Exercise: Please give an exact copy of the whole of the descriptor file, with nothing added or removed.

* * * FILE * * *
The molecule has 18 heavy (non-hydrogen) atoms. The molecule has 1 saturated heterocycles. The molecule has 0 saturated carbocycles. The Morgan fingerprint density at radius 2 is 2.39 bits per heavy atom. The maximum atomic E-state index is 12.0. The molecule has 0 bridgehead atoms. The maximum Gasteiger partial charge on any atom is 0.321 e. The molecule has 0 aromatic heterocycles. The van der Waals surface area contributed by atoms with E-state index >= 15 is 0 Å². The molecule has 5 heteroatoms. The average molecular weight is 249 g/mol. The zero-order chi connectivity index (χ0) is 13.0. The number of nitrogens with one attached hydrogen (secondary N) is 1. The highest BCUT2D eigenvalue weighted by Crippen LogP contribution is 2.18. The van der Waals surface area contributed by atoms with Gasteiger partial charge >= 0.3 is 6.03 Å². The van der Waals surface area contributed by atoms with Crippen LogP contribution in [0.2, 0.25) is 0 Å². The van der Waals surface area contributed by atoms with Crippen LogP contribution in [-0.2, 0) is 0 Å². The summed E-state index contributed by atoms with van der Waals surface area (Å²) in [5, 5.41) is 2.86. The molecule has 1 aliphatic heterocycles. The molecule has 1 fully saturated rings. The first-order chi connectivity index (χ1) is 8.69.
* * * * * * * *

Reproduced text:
The molecule has 18 heavy (non-hydrogen) atoms. The molecule has 1 saturated heterocycles. The molecule has 0 saturated carbocycles. The Morgan fingerprint density at radius 2 is 2.39 bits per heavy atom. The maximum atomic E-state index is 12.0. The molecule has 0 bridgehead atoms. The maximum Gasteiger partial charge on any atom is 0.321 e. The molecule has 0 aromatic heterocycles. The van der Waals surface area contributed by atoms with E-state index >= 15 is 0 Å². The molecule has 5 heteroatoms. The average molecular weight is 249 g/mol. The zero-order chi connectivity index (χ0) is 13.0. The number of nitrogens with one attached hydrogen (secondary N) is 1. The highest BCUT2D eigenvalue weighted by Crippen LogP contribution is 2.18. The van der Waals surface area contributed by atoms with Gasteiger partial charge >= 0.3 is 6.03 Å². The van der Waals surface area contributed by atoms with Crippen LogP contribution in [0.2, 0.25) is 0 Å². The van der Waals surface area contributed by atoms with Crippen LogP contribution in [-0.2, 0) is 0 Å². The summed E-state index contributed by atoms with van der Waals surface area (Å²) in [5, 5.41) is 2.86. The molecule has 1 aliphatic heterocycles. The molecule has 1 fully saturated rings. The first-order chi connectivity index (χ1) is 8.69.